I am writing in response to your request for additional information. In block number three of the accident form, I put "trying to do the job alone" as the cause of my accident. You said in your letter that I should explain more fully, so I trust the following details will suffice.
I am a bricklayer by trade. On the day of the accident I was working alone on the roof of a six-story building. When I completed my work, I discovered that I had about 200 kilograms of brick left over.
Rather than carry the bricks by hand, I decided to lower them in a barrel by using a pulley, which fortunately was attached to the side of the building just above the sixth floor.
Securing the rope at ground level, I went up to the roof, swung the barrel out, and loaded the bricks into it.
Then I went back to the ground floor and untied the rope. Holding it tightly to ensure the slow descent of the 200 kilos of brick.
You will note in block number 11 of the accident reporting form that I weigh 75 kilos.
Due to my surprise at being jerked off the ground so suddenly, I lost my presence of mind and forgot to let go of the rope.
Needless to say, I proceeded at a rapid rate up the side of the building.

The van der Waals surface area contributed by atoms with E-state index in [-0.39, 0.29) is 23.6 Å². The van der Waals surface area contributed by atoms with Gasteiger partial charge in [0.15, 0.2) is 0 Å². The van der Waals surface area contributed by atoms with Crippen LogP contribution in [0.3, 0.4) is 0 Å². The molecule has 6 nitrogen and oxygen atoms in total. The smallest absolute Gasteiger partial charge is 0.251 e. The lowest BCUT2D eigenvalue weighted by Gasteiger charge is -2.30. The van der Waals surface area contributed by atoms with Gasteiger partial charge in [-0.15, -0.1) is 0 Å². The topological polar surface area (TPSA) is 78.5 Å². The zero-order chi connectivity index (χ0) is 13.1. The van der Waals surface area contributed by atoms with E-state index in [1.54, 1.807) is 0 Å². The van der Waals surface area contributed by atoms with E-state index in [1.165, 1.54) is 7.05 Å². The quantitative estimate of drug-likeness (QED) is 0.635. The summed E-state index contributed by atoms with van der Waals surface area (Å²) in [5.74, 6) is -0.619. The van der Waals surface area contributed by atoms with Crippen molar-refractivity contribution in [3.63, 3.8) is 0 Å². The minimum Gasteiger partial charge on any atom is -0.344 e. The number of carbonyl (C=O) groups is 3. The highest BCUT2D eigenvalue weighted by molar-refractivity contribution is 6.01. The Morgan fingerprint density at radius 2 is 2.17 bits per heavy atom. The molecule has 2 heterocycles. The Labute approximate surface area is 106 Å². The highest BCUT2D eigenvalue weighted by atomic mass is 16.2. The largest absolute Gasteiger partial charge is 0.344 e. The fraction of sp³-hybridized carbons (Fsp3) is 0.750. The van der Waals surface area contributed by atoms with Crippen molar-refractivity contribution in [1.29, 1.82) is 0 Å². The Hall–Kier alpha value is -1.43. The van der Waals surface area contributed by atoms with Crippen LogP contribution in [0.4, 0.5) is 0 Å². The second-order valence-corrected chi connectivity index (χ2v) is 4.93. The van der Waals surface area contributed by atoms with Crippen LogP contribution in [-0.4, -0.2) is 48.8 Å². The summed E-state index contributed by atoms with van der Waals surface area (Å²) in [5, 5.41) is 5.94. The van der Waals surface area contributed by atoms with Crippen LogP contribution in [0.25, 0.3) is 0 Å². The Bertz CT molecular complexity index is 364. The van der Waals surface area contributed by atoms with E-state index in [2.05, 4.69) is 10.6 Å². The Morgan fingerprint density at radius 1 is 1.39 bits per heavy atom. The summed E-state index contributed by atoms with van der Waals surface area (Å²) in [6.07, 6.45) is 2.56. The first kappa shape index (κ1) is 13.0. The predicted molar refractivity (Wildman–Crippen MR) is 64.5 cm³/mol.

In the vicinity of the third floor, I met the barrel coming down.
This explains the broken collarbone.
Slowed only slightly, I continued my rapid ascent, not stopping until the fingers of my right hand were two knuckles deep into the pulley.
Fortunately, by this time I had regained my presence of mind, and was able to hold tightly to the rope in spite of my pain.
At approximately the same time, however, the barrel of the bricks hit the ground, and the bottom fell out of the barrel.
Devoid of the weight of the bricks, the barrel now weighed approximately 25 kilos.
I refer you again to my weight in block number 11.
As you might imagine, I began a rapid descent down the side of the building.
In the vicinity of the third floor, I met the barrel coming up.
This accounts for the two fractured ankles and the lacerations on my legs and lower body.
The encounter with the barrel slowed me enough to lessen my injuries when I landed on the brick pile and, fortunately only three vertebrae were cracked.
I am sorry to report, however, that as I lay there on the bricks, unable to stand and watching the empty barrel six stories above me, I again lost my presence of mind and let go of the rope.
The empty barrel, weighing more than the rope, plummeted down on me and broke both my legs.
I hope I have furnished you with the information you require.
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